Sunday, November 15, 2015

A response to an argument that atheism is unreasonable

By Mathew Goldstein
A recent opinion article in the University of Louisiana student newspaper titled Atheism is Unreasonable defends the Catholic "knowledge of God by revelation" as enabling "understandings about the perfection of man and the universe, the origins of morality and the role of things such as ethics, science and so on."   It is a brief article, citing Aristotle and St. Thomas Aquinas as the philosophers to follow, and speaks mostly in generalities.  Yet the content expresses perspectives that are common among theists and makes a good basis for a discussion to explain the atheist perspective, which the author of that article does not appear to understand well.  So here follows a criticism of that theist perspective from an atheist perspective.
The author of the article says that contemporary philosophy has gone astray because by rejecting God it fails to answer the why questions.  She says "This is unreasonable because as rational creatures, we desire to know why."  Since "we see cause and effect in our world all the time. Why wouldn’t there be cause and effect for our existence or regarding morality and virtues? And isn’t it reasonable that God would reveal Himself to us and help us understand these things and our purpose?"  Atheists, she says, dispute "fundamentalist arguments" but Catholicism (unlike most other Christian denominations) "isn't fundamentalistic."
Because we desire to know why, it does not follow that why questions have an answer that is distinct from the answer to the corresponding how questions.  It is improper to start with an a-priori assumption that the universe is about us when trying to understand how the universe functions.  Addressing our desires on the one hand, and understanding how the universe functions on the other hand, are different goals.  We do not get to create the universe according to our desires, we are merely born into the universe such as is it.  Atheists recognize this distinction, theists too often do not.
The centrality of cause and effect is evidence that our universe is mechanical, physical, and material. A hypothetical God could transcend the mechanical, physical, and material. There is no good evidence for such divine intervention, which is a major problem for theism. All of the explanations that we uncover remain within the constraints imposed by naturalism.  Biological evolution, abiogenesis, chemistry, and physics, appear to be sufficient to explain our existence and to explain both our commitments to, and lack of commitments to, morality and virtues.  As for the "why not nothing?" question, we have no definitive answer.  But we can speculate that nothingness may be a fictional condition because a nothingness condition in the universe is unstable according to quantum mechanics.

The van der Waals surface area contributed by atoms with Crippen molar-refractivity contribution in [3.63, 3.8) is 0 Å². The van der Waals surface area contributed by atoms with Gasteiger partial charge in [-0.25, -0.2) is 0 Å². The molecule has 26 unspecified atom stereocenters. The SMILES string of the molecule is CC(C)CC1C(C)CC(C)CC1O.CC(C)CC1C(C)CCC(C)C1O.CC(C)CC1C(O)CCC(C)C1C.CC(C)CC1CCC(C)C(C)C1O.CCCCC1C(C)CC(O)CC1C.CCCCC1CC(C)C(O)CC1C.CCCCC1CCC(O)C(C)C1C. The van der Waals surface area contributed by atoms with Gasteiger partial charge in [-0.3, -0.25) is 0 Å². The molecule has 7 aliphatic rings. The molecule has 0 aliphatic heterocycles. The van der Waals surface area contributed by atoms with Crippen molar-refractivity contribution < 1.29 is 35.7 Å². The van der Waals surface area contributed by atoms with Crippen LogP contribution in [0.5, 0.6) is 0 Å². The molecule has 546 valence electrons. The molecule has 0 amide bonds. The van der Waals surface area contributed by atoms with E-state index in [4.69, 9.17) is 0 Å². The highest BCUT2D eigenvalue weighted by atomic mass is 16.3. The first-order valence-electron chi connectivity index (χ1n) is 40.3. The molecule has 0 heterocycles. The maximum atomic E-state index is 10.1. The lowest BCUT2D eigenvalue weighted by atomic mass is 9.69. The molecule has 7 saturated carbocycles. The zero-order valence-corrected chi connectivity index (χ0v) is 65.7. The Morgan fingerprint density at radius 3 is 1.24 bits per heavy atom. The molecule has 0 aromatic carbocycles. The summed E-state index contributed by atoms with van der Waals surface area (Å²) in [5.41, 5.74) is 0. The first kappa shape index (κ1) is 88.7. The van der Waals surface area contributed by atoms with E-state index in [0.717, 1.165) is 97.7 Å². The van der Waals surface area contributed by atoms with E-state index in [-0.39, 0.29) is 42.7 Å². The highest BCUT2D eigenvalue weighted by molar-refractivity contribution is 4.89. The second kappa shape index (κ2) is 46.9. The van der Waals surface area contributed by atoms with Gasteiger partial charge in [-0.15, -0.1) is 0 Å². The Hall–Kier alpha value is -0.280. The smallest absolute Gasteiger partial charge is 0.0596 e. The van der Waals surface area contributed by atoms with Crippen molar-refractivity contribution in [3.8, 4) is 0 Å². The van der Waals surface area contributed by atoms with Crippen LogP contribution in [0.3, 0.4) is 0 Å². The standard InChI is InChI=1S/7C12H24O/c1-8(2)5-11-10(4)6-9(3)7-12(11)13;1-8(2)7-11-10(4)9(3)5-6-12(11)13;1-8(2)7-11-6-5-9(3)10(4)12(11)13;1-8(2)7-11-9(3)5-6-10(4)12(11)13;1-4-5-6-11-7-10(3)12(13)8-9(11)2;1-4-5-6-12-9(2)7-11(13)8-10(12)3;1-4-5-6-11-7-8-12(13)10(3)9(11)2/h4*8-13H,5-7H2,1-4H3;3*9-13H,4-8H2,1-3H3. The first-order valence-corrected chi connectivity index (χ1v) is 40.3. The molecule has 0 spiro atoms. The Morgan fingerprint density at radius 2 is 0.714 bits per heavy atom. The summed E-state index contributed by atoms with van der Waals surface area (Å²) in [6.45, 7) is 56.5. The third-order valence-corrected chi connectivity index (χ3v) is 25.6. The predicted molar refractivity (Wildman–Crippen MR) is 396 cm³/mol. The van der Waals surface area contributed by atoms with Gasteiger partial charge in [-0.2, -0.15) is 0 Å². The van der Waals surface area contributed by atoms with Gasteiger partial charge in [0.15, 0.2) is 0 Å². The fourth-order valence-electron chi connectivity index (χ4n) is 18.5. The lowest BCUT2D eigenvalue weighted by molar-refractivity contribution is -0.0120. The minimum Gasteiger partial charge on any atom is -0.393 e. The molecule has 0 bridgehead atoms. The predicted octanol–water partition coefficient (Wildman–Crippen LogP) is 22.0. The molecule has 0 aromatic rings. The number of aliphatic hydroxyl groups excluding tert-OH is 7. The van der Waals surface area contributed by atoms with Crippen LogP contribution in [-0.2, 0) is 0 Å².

The non-evidenced, a-priori assumption by many theists that absolute nothingness is the initial cosmic condition illustrates the disagreement between theists and atheists.  For atheists, following the empirical evidence and modeling the universe on a best fit with empirical evidence is the best we can do in our effort to understand how the universe functions.  There is nothing beyond the empirical evidence that gets us to non-fiction.  Not faith, not logic, not reason, not intuition, not desire, not first principle, not metaphysics, not Aristotle nor St Thomas Aquinas, not the Christian bible nor the Catholic Church, not best fit with cosmic meaningfulness nor purposefulness, nothing.  When we use logic and reason, as we all must, we must apply it to, and anchor it in, the empirical evidence.  When it really matters, as when our own physical welfare is immediately at stake, for example when driving a car, or walking near cliffs, or walking near walls, everyone respects the empirical evidence.  There is no good reason to abandon that uniquely successful strategy when the stakes are lower, such as when evaluating the veracity of supposedly holy books.
Since we are not all knowing or all present it is unsurprising that there are questions we are unable to answer.  Full stop.  We do not pretend to find answers by looking "beyond the physical" or by accepting the answers provided by any metaphysical philosophers who died before the germ theory of disease became general knowledge. We do not do that because we know, from the history of humanity, that methods of determining how the universe functions that are not rooted in best fit with the empirical evidence produce fiction.  Given that the available empirical evidence indicates that nothingness is an unstable condition, unless one day additional evidence is uncovered that says something more, that is literally the best answer we have to the question why there is something instead of nothing.
Arguments that Catholicism, or any other religion, or any metaphysical philosopher from the past, are the best sources for ultimate knowledge regarding how the universe functions, including "knowledge of God by revelation" that enables "understandings about the perfection of man and the universe, the origins of morality and the role of things such as ethics, science and so on" are unimpressive.  Metaphysical naturalism, a.k.a. atheism, is more reasonable because it fits better overall with the available empirical evidence.

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